three-year project.
Early-age neutering
pioneer Leo Lieberman, DVM,
received the Spay/USA Lifetime
Achievement Award on July 7.

Read more

WOULD YOU BUY AN APPEAL FROM FUNDRAISER BRUCE EBERLE?

From ANIMAL PEOPLE, September 2000:

McLEAN, Virginia– – Fundraiser
Bruce W. Eberle may be the most asked-about
person over the past few years in calls to ANIMAL
PEOPLE by anxious animal protection
donors and sanctuary directors––but most of
those asking would not recognize his name.
Neither do they recognize the names
of most of the sanctuaries that Eberle is asking
them to give money to or rent their mailing
lists to, except perhaps from previous appeals
and list requests received from the same outfits:
Tiger Haven, Tiger Creek, Tiger Tracks,
and Lifesavers Wild Horse Rescue Ranch,
among those bringing the most inquiries.
ANIMAL PEOPLE didn’t recognize
Eberle’s name or the names of most of the
sanctuaries Eberle represents either, until we
began investigating the unknown sanctuaries
one by one and found Eberle is their common
denominator. Then we investigated him.

Read more

Latest U.S. data shows shelter killing is down to 4.5 million a year––25% of 1985!

From ANIMAL PEOPLE, September 2000:

The U.S. ended the 20th century
killing 4.5 million dogs and cats in animal
shelters, or 16.6 per 1,000 people––just 25%
of the 17.8 million toll estimated by the
American Humane Association in 1985.
Included was an apparent 22% drop
between 1994, when San Francisco became
the first U.S. city to stop killing dogs and cats
for population control, and 1999, when
Maddie’s Fund, created by PeopleSoft magnates
Dave and Cheryl Duffield, dedicated
$200 million to make the U.S. a no-kill nation.
Hundreds of organizations and individuals
have helped us compile the table at
right. It lists the number of dogs and cats
killed per 1,000 humans in the shelters serving
all North American cities, counties, and states
for which we have recent counts.

Read more

DOGCATCHERS GET THE BOOT; EXECS LEARN NEW PRIORITIES OR ELSE

From ANIMAL PEOPLE, September 2000:

A L B U Q U E R Q U E––Responding to
Humane Society of the U.S. affirmation of
two years of allegations by activist Marcy
Britton that dogs and cats were roughly handled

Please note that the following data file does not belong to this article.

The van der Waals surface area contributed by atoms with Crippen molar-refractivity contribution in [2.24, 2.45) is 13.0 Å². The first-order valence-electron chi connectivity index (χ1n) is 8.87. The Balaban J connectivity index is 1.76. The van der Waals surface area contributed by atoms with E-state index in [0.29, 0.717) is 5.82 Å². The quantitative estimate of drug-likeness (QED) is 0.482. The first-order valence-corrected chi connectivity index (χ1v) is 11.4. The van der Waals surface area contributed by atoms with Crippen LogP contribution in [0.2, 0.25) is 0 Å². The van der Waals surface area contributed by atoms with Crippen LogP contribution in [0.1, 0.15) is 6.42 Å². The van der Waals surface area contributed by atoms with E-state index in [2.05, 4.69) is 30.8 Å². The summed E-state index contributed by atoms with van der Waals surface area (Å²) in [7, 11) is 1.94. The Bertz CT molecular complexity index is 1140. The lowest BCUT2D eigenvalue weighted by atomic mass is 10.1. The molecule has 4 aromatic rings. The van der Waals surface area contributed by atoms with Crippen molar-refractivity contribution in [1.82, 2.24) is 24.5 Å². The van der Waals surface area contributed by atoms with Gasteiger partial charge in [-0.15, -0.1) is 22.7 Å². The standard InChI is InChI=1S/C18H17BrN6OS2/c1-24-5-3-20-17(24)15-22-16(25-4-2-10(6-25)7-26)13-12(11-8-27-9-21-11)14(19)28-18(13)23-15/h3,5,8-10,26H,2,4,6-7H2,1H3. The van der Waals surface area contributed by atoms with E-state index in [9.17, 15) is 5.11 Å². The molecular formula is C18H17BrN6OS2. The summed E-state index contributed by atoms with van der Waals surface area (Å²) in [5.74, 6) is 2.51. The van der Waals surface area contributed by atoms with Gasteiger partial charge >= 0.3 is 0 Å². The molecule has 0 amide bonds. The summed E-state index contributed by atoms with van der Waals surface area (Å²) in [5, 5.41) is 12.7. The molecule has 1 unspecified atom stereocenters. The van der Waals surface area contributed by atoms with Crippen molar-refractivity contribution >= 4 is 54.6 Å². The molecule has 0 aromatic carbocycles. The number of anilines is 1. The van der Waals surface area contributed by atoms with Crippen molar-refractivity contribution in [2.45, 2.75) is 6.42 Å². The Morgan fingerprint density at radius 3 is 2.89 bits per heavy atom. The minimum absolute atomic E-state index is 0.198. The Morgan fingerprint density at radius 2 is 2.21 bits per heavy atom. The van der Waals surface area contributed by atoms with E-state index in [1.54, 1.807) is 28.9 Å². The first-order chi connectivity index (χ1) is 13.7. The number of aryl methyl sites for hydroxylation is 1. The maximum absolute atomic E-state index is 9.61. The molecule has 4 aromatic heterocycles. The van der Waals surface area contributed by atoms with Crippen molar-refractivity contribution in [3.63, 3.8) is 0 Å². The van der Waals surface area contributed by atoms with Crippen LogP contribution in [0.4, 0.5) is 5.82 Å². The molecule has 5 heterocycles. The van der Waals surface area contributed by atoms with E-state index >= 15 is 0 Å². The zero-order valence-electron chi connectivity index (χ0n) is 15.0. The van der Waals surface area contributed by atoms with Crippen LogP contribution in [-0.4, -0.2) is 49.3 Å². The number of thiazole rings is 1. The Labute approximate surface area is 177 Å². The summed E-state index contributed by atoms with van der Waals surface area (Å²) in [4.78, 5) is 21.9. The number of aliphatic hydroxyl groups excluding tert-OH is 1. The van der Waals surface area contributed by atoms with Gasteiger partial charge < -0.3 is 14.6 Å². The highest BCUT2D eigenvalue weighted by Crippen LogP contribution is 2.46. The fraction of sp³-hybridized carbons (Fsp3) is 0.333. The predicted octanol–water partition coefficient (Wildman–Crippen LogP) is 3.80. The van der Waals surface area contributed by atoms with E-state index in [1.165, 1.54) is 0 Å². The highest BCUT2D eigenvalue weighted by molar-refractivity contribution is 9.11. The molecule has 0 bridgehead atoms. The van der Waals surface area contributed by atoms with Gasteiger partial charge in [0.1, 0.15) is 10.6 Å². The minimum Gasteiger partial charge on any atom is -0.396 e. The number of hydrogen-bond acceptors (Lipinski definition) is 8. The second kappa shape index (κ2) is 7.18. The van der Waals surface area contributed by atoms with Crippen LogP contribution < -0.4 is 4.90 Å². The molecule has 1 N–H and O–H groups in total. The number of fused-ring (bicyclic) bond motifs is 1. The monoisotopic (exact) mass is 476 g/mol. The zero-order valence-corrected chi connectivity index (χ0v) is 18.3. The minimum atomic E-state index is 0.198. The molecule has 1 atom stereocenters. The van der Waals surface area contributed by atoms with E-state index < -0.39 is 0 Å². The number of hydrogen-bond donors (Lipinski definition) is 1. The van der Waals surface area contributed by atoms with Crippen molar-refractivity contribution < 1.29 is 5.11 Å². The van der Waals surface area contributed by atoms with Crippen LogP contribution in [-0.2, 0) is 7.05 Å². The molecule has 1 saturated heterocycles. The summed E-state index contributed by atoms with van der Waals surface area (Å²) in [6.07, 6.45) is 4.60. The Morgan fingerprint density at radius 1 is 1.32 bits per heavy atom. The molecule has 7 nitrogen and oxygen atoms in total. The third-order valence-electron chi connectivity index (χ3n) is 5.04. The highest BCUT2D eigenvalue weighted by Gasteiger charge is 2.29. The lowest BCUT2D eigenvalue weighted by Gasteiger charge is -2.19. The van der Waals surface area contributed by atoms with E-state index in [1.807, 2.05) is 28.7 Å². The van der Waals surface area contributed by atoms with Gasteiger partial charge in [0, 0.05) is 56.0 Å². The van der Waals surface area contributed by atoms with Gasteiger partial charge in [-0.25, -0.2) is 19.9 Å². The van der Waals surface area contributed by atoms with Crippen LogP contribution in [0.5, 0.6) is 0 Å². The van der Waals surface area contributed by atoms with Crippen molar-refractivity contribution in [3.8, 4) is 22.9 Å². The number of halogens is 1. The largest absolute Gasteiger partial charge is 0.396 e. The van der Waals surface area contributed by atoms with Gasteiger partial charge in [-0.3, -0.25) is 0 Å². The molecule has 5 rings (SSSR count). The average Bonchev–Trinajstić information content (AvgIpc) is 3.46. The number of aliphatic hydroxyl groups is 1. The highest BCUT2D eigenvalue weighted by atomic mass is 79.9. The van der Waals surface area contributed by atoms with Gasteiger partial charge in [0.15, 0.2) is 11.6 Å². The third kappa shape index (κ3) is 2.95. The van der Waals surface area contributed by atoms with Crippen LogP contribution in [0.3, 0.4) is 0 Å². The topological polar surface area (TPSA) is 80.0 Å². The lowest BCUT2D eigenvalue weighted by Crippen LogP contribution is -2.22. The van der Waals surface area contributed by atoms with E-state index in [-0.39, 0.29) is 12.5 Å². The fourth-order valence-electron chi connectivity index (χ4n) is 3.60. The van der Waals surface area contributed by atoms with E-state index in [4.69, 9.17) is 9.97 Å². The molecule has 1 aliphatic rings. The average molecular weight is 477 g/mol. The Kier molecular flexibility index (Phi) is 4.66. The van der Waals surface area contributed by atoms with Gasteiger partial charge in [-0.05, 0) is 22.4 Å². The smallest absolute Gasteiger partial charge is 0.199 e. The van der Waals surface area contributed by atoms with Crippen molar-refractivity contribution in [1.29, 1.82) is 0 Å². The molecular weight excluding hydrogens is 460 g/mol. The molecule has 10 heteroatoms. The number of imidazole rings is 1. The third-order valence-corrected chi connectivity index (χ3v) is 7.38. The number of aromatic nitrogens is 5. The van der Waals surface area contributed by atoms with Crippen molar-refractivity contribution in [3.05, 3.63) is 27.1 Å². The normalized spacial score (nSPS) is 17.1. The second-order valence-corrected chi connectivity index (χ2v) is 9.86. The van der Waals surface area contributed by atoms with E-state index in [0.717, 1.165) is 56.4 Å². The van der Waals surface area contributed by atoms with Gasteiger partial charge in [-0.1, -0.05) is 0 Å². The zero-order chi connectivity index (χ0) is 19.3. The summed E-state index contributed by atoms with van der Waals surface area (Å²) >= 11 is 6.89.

and often endured difficult deaths in the
two city shelters, Albuquerque mayor Jim
Baca in late June fired 15-year shelter vet Jan
Thompson, and shifted four other senior
staffers to other city departments.
Baca also suspended Albuquerque
Animal Services general manager Robert
Hillman for two weeks. Hillman, as ANIMAL
PEOPLE reported in July/August 2000,
was hired after the incidents that prompted
Britton’s complaints, and had emphasized
retraining a veteran staff mostly inherited from
predecessors. He had also entirely revised the
15-year-old AAS operating manual, but had
defended the AAS staff in public statements.
At the same time, Hillman had
repeatedly told ANIMAL PEOPLE since
December 1998 that the Albuquerque senority
system and union contracts precluded him
from making personnel changes which were
apparently mostly those that Baca did make.

Read more

In the Faroe Islands…

From ANIMAL PEOPLE, September 2000:

Sea Shepherd Conservation Society development
director Frank Trinkle and Dutch entertainers Hans Teeuwen
and Theo Maassen were jailed on June 10 for allegedly landing
illegally at Torshavn, capital of the Faroe Islands, after
they went ashore in an inflatable life raft to protest Faroese
“drive hunts” of pilot whales and sometimes other cetaceans.
The whales are herded into shallow bays by fishing vessels
and hacked to death as the tide recedes.
Freed for deportation to the U.S. via Copenhagen
and Germany, Trinkle switched flights en route and held a
July 13 press conference in Amsterdam.

Read more

LETTERS [Sep 2000]

From ANIMAL PEOPLE, September 2000:

AHA mag is free

Your July/August 2000 article on recent happenings in Utah and Albuquerque indicated that shelters must pay for subscriptions to AHA’s sheltering publication, Protecting Animals.

Actually, we provide Protecting Animals to every shelter and animal control agency for which we have an address free of charge. This is similar to your philosophy of providing ANIMAL PEOPLE t o all shelters and agencies without charge. We provide extra copies to shelters which are members of AHA. But regardless of membership, we send every shelter at least one copy for free.

We do charge for participation in our professional training events and workshops. But we provide a scholarship for every training event we hold, and the application process is not burdensome. We also offer special scholarships to people who provide animal care and control on Native American reservations.

We are always seeking funding to keep our training events and workshops as inexpensive as possible.

Read more

1 413 414 415 416 417 457